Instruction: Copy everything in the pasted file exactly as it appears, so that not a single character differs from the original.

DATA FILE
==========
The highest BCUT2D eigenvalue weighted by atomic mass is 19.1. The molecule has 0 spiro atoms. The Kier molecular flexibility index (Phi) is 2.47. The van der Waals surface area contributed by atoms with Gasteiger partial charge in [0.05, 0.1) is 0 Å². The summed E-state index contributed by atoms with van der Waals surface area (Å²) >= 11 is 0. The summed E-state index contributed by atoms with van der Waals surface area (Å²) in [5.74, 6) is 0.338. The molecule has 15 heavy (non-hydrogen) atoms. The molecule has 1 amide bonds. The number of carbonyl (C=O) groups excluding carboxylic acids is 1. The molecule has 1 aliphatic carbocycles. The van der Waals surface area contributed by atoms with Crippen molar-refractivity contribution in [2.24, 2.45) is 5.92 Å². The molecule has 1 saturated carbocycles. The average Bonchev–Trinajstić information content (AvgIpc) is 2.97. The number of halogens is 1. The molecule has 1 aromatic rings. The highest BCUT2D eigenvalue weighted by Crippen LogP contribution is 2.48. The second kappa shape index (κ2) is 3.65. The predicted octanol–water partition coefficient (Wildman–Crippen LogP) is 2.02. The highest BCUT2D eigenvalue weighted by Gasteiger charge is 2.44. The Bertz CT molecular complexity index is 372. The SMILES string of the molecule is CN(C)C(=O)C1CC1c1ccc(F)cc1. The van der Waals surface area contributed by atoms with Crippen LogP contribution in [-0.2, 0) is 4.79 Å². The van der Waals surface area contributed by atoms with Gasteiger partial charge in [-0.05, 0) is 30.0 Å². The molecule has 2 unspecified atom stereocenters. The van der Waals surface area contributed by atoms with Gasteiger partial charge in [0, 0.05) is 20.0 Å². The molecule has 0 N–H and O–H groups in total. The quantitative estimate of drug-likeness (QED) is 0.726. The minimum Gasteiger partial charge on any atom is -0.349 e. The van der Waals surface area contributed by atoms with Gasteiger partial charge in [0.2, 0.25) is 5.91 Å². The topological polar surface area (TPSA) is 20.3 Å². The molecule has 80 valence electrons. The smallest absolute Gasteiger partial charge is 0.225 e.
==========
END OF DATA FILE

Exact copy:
The highest BCUT2D eigenvalue weighted by atomic mass is 19.1. The molecule has 0 spiro atoms. The Kier molecular flexibility index (Phi) is 2.47. The van der Waals surface area contributed by atoms with Gasteiger partial charge in [0.05, 0.1) is 0 Å². The summed E-state index contributed by atoms with van der Waals surface area (Å²) >= 11 is 0. The summed E-state index contributed by atoms with van der Waals surface area (Å²) in [5.74, 6) is 0.338. The molecule has 15 heavy (non-hydrogen) atoms. The molecule has 1 amide bonds. The number of carbonyl (C=O) groups excluding carboxylic acids is 1. The molecule has 1 aliphatic carbocycles. The van der Waals surface area contributed by atoms with Crippen molar-refractivity contribution in [2.24, 2.45) is 5.92 Å². The molecule has 1 saturated carbocycles. The average Bonchev–Trinajstić information content (AvgIpc) is 2.97. The number of halogens is 1. The molecule has 1 aromatic rings. The highest BCUT2D eigenvalue weighted by Crippen LogP contribution is 2.48. The second kappa shape index (κ2) is 3.65. The predicted octanol–water partition coefficient (Wildman–Crippen LogP) is 2.02. The highest BCUT2D eigenvalue weighted by Gasteiger charge is 2.44. The Bertz CT molecular complexity index is 372. The SMILES string of the molecule is CN(C)C(=O)C1CC1c1ccc(F)cc1. The van der Waals surface area contributed by atoms with Crippen LogP contribution in [-0.2, 0) is 4.79 Å². The van der Waals surface area contributed by atoms with Gasteiger partial charge in [-0.05, 0) is 30.0 Å². The molecule has 2 unspecified atom stereocenters. The van der Waals surface area contributed by atoms with Gasteiger partial charge in [0, 0.05) is 20.0 Å². The molecule has 0 N–H and O–H groups in total. The quantitative estimate of drug-likeness (QED) is 0.726. The minimum Gasteiger partial charge on any atom is -0.349 e. The van der Waals surface area contributed by atoms with Gasteiger partial charge in [0.2, 0.25) is 5.91 Å². The topological polar surface area (TPSA) is 20.3 Å². The molecule has 80 valence electrons. The smallest absolute Gasteiger partial charge is 0.225 e.